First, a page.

‘Short-termism,’ the “concentration on short-term projects or objectives for immediate profit at the expense of long-term security” (Dictionary of Oxford words), often contributes to memorable failure. The Bible has many examples of memorable failures like Abraham and Sarah, who exploited Hagar (Genesis 16), or King David who committed adultery and murder (2 Samuel 11). Although it’s best avoided, God can redeem us and help us recover from memorable failure, as he did for Abraham and David.
After a loss, an athlete expressed to me how he felt like a failure because he’d let down his team. I asked him what type of failure it had been, minor or major? “Definitely major!” he exclaimed. This is a common mistake. We can easily “major on the minor” when failing while overlooking the major. Life is not about comparison, competition, or condemnation; it doesn’t look the same for everyone. While some people run a sprint, some will run a marathon, but everyone is headed for a finish line.
There is only one type of major failure, and it’s decided at the finish line.
It’s the failure to meet God.
Major failure is the most critical kind, and it’s also easy to ignore until it is too late. God lovingly created us, our souls belong and will return to Him, but we have to choose Him. By the way, failure happens to objects, events, and systems, but not to us as image-bearers of God. You may have experienced failure, your body might even fail you, but that does not make you a failure. We shouldn’t refer to ourselves as failures because we are God’s workmanship, and He does not fail. God’s faithfulness is more powerful than our failures.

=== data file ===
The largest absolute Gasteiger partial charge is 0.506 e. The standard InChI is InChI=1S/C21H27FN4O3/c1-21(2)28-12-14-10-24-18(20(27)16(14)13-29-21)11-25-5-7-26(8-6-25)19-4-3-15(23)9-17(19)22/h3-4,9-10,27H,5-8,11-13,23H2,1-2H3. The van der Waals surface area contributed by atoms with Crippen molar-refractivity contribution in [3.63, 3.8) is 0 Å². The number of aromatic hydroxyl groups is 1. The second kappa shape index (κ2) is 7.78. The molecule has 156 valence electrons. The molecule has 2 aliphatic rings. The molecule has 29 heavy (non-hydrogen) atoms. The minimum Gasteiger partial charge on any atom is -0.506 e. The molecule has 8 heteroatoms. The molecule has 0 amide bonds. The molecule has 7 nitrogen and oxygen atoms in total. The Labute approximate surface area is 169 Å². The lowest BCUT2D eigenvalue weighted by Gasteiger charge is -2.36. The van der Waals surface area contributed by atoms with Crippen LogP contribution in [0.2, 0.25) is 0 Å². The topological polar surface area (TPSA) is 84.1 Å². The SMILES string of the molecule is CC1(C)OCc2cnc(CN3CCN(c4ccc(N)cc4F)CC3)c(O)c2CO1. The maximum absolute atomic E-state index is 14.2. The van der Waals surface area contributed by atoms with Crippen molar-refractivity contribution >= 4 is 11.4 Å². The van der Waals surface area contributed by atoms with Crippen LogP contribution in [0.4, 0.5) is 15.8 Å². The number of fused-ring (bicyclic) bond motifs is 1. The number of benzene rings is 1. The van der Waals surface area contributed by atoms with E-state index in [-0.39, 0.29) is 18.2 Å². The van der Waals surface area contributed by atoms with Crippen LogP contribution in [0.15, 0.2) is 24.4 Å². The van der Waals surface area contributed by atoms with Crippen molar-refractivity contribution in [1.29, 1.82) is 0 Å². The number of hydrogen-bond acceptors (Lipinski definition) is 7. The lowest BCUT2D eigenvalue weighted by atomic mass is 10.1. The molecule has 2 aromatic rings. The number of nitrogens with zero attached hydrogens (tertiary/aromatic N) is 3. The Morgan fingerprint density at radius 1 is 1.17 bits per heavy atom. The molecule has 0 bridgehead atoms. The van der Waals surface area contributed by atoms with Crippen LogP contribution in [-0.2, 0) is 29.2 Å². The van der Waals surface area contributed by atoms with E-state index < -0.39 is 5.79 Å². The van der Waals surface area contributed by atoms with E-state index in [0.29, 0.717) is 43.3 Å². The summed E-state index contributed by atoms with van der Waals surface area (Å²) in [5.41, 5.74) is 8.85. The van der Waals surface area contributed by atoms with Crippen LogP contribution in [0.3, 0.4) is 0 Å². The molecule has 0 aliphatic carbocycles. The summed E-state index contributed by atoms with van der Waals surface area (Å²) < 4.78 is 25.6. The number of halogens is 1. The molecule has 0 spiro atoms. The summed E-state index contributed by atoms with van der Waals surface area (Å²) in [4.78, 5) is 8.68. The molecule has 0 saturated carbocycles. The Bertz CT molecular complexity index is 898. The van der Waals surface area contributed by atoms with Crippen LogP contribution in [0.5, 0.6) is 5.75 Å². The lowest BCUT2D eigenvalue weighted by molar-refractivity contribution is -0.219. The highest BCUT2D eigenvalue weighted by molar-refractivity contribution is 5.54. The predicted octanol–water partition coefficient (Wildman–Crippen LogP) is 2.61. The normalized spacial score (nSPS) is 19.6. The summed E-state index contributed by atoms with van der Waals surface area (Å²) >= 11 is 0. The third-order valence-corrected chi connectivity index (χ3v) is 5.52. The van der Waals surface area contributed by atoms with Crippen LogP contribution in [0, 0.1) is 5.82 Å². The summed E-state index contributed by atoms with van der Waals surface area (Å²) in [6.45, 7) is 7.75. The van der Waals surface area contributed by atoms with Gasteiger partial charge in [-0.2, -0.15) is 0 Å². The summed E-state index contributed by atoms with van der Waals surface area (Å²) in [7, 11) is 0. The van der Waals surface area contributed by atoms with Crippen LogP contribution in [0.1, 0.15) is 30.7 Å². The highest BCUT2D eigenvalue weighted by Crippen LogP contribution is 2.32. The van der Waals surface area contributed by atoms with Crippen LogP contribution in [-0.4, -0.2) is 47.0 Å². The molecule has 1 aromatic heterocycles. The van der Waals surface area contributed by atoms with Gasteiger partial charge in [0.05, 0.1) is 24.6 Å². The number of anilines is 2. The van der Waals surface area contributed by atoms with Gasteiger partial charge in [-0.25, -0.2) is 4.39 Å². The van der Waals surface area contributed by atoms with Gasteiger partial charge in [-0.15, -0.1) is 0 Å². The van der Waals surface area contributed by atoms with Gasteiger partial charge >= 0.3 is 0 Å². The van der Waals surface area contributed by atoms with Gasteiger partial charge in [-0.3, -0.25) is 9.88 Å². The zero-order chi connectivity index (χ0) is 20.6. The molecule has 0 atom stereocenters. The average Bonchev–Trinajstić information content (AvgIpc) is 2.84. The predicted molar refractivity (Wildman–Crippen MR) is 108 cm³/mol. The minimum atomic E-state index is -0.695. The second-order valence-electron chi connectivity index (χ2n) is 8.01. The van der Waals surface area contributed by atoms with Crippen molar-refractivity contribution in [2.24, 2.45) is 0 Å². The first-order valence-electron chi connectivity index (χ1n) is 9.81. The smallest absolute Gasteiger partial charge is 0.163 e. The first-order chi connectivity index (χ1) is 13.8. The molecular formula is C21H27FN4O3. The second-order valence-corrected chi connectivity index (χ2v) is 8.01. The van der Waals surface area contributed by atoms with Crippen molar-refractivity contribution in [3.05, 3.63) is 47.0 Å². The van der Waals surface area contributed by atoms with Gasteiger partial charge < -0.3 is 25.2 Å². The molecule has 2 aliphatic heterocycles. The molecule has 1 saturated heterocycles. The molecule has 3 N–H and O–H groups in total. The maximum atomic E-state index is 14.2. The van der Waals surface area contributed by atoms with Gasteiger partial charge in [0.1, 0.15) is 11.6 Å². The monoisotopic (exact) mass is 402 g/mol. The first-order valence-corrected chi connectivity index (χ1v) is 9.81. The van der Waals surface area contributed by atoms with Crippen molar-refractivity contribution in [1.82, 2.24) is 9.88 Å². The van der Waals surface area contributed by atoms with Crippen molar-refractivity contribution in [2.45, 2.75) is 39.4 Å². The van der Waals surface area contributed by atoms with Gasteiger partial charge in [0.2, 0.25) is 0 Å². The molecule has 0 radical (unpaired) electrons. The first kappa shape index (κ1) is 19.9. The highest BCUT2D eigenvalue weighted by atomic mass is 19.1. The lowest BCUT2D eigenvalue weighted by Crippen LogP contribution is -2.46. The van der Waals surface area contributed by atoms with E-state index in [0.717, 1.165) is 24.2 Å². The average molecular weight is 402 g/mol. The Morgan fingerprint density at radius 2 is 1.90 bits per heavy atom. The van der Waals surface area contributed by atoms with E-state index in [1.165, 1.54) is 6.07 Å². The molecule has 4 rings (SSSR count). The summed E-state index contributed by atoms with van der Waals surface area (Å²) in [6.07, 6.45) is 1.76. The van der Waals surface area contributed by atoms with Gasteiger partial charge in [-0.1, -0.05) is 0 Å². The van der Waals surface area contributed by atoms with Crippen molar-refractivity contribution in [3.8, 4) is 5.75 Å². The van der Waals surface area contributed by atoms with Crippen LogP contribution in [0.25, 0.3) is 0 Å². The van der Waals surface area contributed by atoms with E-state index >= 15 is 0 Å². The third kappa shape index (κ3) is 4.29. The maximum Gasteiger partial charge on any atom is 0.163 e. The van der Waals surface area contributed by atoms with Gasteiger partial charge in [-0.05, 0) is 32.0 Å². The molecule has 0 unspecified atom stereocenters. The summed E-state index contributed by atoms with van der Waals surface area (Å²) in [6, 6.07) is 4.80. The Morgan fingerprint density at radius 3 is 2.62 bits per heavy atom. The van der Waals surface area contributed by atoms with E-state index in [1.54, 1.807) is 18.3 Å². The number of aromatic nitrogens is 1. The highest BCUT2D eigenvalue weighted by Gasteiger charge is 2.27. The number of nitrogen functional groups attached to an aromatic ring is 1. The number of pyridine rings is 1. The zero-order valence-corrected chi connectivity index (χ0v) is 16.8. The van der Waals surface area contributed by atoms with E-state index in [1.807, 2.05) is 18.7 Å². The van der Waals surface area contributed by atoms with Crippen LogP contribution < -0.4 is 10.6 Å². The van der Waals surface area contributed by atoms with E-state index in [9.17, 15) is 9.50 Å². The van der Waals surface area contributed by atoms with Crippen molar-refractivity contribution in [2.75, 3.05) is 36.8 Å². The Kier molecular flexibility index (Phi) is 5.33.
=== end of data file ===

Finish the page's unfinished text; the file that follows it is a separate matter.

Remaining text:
Have you noticed that the most popular stories and events in mainstream media today are often great for short-term entertainment but profit nothing long term? We can easily fixate on details that lead nowhere, emphasizing short-term successes and failures while ignoring the big picture. In the race of life, everyone is headed toward God – He’s the finish line. But only those who know Him and are known by Him will meet Him. Jesus said:
“What good is it for someone to gain the whole world, yet forfeit their soul?” (Mark 8:36).
It’s not enough to identify a failure. If God wanted us just to see, He would’ve made us creatures covered with eyes with no hands or feet! We have a God-given ability to move forward towards hope and away from the past. The purging process is where we eradicate past failures and receive a clean slate to begin again. After King David’s affair, he wrote:
“Create in me a clean heart, O, God …” (Psalm 51:10).
It’s God who creates and cleanses; we may try to move forward in our own strength, but we need God to succeed.
The Bible tells us the story of God and humanity and how His love and commitment to us gave rise to His redemptive plan for us. The book of Hebrews is unique in New Testament because of its emphasis on the power of Jesus’ humanity and mission. In Jesus, God entered humanity’s failure to cleanse and redeem us; He became our mediator and high priest (Hebrews 3:1). Jesus gave us a new slate by replacing the law of sin and death with “the law of the Spirit” and the curse of death with the gift of life (Romans 8:2). It’s up to us to believe, surrender and receive God’s cleansing, and we could start with a prayer like that of David in Psalm 51:1-12.